How to NAIL your 'discovery mode' (with case study)

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Published on Jul. 06, 2013

Are you still figuring out your product and market, or are you truly ready to grow?  


On Monday, Howard, chair of StartEngine, wrote an article urging startups to understand what mode their company is in at the moment. This, he says, has nothing to do with how much money they’ve been able to raise.   

Let’s quickly review the article, then I’ll give an example of a company who I think has nailed the art of ‘figuring it out.’

Howard says that many companies confuse their place in the business lifecycle. They think that an influx of cash from investors is the go-ahead to start spending money and scaling a business. But money gives you no such permission to do that.  

The truth is that early stage tech companies can either be in ‘discovery mode’ or ‘scaling mode.’   

What stage are you in?

Discovery mode is where the company is spending money trying to establish product/market fit. In discovery mode, it’s not always clear what you need to do.   

Scaling mode is when your company spends most of its resources trying to gain more users. Before scaling, you must ensure with some data that more users will lead to a profitable outcome. If you spend $1, more than $1 must come back in ‘scaling’ mode.    

Then there’s the dreaded ‘chicken and egg’ mode, where your startup needs money to build a product but needs traction to raise money. Just be glad you’re not there, unless you have a reality distortion field to help with raising your initial money.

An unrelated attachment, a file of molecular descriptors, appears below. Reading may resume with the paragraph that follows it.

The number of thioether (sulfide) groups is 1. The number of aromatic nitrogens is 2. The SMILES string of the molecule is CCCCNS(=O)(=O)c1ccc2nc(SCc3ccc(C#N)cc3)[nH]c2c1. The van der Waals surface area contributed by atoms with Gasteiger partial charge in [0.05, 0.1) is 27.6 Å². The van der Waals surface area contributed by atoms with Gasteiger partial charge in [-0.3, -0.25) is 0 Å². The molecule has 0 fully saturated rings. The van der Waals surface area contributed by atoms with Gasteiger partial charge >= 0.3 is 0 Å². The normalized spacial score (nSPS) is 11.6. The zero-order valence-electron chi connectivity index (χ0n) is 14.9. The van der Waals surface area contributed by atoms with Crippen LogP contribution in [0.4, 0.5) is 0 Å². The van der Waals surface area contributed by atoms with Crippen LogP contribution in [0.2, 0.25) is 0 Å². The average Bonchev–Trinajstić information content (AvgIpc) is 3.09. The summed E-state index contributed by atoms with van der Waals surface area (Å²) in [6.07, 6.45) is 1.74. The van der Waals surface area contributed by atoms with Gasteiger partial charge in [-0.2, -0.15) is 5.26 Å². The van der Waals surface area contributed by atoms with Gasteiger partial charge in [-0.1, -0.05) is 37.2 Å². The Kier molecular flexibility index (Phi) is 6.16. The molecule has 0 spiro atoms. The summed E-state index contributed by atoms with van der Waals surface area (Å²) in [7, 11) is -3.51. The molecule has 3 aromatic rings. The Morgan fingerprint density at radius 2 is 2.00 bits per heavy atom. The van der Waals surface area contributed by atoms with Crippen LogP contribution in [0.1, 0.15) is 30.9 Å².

If I had to bet, I’d say most of you reading this article are in discovery mode, even if you’ve successfully convinced investors otherwise.   My and Howard’s advice would be to stay in discovery mode for as long as necessary.   

Discovery mode is sometimes about grinding it out

Staying in discovery for a long time can feel like grinding it out. And that's exactly what it is.

New entrepreneurs in discovery mode need to be willing to pivot their models and see how their users react. That means they’re willing to get a few hundred users, talk to those users, see what’s important to them.  

This begs the question: how can a company ‘do’ discovery mode properly?   To fall back on what I said last week:  “I don’t know, but I’ll know it when I see it.”  

Luckily, I think I have seen 'it' in action as I watch one of our companies, TruBrain. They are a member of our recent graduating class, and they are absolutely nailing their discovery mode. Bonus points: they qualify as a team of people who know how to 'grind it out.'

More about them below.   

Why does TruBrain do what it does?  

“There are 168 hours every week.  We want to help you get most out of those limited hours.”  said Chris Thompson, founder of TruBrain, to a group of 80 mentors gathered in our 10th floor suite during a StartEngine mentor mixer.   

TruBrain provides a monthly box of brain support which is caffeine and stimulant free, as well as legal.   Luckily for all of us who use it, it’s not ‘celebrity curated.’  Its efficacy is actually backed up by research - the blend was selected with the help of the world’s leading neuroscientists.